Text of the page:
• Timeframe (y-axis). The vertical access is a relative timeline to a compliance activity. At the bottom we will find proposed or developing regulations or standards. These are items that may be open to influence. As you move up, regulations will be found that have a future implementation date. Finally, you will see the categories of new and established which represent items that are in force just recently or for multiple years. Near future and new items represent those areas where the greatest level of risk exists. A compliance process and the attendant knowledge, processes and reporting elements are typically being formed and adjusted.

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Definition of Terms

We indicated that the level of care required to ensure compliance could vary by organisational industry, location, level of globalisation or other dimensionally complex areas of treasury intensity. It will help the rest of the conversation to be efficient if we define a few terms. Here are four primary terms and show that there are really only two different definitions that are relevant.

  • Standard of Good Corporate Conduct. If we consider conduct and practices across a continuum from the minimum level of conduct to the highest level of care or attention, we can both note and name some important points on this continuum. The Standard of Good Corporate Conduct (SGCC) represents the minimum level of care or conduct that most organisations (from small to mid-size organisations up) should maintain. This level of care is generally constant across most industries with some exceptions. Certain treasury intensive organisations may have higher minimum standards for particular areas or practices than others (i.e. a bank would have a higher SGCC level of cyber security than a distributor of plumbing equipment).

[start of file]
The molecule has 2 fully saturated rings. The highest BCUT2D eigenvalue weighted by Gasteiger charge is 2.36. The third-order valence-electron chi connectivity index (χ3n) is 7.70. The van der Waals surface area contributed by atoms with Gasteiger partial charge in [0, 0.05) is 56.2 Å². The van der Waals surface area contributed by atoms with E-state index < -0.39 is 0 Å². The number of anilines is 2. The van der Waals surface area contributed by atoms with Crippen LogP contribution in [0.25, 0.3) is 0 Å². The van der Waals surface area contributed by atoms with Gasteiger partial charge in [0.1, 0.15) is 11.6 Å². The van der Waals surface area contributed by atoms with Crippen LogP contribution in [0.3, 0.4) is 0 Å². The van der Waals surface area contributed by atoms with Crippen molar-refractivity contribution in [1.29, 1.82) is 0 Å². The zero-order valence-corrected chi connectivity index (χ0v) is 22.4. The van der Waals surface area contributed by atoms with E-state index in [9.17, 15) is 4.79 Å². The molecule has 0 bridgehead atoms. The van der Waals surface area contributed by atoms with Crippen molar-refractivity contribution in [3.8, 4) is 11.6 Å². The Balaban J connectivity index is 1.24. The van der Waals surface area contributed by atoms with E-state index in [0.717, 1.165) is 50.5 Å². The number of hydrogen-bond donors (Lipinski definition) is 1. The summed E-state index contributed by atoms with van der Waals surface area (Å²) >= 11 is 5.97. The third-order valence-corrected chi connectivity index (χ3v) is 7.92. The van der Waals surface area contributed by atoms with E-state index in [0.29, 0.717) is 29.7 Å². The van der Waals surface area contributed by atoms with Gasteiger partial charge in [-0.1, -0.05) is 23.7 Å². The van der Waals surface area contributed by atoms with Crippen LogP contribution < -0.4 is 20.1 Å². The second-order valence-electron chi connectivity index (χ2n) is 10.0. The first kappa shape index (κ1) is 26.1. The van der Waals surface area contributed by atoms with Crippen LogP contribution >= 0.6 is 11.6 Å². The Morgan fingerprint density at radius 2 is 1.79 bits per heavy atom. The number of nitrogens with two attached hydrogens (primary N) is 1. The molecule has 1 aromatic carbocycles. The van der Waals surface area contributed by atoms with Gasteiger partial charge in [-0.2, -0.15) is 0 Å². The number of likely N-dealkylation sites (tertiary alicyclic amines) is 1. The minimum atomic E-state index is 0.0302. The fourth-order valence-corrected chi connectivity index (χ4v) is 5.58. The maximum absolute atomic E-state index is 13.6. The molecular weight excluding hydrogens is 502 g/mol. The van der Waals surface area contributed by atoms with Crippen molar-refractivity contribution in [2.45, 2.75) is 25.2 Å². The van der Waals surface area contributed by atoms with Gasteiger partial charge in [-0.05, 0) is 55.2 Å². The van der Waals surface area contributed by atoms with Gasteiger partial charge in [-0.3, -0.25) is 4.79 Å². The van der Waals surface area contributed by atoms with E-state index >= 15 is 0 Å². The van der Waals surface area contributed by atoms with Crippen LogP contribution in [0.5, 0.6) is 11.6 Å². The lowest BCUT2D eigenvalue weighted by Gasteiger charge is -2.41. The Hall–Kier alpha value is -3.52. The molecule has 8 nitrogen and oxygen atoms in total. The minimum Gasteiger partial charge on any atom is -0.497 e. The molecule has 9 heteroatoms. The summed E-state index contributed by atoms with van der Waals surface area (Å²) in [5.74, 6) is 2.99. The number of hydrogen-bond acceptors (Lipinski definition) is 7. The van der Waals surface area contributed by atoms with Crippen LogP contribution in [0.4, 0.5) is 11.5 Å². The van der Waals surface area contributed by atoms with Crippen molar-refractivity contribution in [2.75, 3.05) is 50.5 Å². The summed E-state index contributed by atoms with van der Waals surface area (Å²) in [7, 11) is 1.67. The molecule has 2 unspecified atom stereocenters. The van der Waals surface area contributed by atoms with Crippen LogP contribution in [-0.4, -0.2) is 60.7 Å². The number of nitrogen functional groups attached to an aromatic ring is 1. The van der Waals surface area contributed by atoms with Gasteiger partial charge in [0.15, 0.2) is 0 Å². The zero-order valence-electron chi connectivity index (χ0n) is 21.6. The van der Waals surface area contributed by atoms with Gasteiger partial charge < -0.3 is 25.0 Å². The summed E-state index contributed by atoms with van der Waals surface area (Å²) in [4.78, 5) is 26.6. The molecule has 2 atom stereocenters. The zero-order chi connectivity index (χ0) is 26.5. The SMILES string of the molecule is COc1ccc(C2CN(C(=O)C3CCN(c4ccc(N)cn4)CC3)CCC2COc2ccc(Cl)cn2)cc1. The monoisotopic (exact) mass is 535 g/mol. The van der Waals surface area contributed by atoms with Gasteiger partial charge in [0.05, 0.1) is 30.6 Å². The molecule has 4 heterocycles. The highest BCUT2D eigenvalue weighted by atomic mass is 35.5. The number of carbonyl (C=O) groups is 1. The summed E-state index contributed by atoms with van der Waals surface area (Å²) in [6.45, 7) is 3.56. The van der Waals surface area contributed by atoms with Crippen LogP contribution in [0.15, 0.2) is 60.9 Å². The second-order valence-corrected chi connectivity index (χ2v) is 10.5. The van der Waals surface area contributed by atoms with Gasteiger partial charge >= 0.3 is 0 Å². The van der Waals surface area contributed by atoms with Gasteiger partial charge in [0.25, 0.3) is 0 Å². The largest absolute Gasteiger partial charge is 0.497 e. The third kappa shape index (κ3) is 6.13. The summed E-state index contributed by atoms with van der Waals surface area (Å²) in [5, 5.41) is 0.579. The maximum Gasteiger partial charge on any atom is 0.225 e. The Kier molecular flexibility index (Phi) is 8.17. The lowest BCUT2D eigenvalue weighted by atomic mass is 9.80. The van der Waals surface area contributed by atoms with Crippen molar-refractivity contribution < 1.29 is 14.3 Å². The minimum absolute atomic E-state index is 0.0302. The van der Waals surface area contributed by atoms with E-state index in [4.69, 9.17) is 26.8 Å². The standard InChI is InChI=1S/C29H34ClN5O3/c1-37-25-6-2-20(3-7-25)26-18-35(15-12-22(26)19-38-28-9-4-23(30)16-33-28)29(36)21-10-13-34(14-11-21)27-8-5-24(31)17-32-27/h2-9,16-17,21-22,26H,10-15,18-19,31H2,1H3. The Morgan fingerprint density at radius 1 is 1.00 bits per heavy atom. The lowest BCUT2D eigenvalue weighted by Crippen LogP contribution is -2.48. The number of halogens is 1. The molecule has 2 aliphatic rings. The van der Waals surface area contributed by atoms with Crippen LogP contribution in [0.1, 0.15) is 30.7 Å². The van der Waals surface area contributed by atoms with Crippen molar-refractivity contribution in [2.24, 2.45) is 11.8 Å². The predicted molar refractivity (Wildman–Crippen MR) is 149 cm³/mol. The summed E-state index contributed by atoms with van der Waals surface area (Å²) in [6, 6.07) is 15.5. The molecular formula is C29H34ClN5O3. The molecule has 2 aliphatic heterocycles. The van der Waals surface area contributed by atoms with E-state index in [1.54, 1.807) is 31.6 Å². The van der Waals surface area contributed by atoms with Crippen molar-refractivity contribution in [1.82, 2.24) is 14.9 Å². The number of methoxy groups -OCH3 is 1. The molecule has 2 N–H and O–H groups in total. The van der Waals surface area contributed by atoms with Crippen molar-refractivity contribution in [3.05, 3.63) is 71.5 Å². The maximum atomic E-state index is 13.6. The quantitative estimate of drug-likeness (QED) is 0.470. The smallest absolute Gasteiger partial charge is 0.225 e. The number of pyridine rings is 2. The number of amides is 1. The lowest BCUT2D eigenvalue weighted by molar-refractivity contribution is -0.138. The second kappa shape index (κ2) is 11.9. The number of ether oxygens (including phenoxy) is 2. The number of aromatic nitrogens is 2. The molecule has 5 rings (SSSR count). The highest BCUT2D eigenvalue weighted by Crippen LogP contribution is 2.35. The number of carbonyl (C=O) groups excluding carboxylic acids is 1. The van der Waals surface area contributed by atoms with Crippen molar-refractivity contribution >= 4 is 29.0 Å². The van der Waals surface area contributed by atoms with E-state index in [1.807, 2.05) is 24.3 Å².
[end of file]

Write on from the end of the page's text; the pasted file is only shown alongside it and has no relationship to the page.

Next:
• Leading Practice. This is a term that can calibrate. It answers the question ‘what should we be doing to be a leader.’ It necessarily has a realistic bent and adapts based upon the organisational size, level of demand and risk tolerance. It takes into account these differences. This term replaces the oft-overused and misused term ‘best-practice’ which is typically used to apply to every organisation as if they had the same regulators and level of complexity.
  • World Class. This term is most frequently applied to the largest or most treasury-intensive organisations. It refers to taking a leadership position among those with the highest level of standards and the most pressing of demands. World Class would be a leading practice for large and/or treasury intensive organisations.

The graphic shows three separate companies. The first two companies have the same minimum level (Standard of Good Corporate Conduct) which is relevant to the general business population. Also, you will note that they have a different level for a higher standard that would represent a leading practice. These differences are reflective of their varying complexity, industry, size and scale.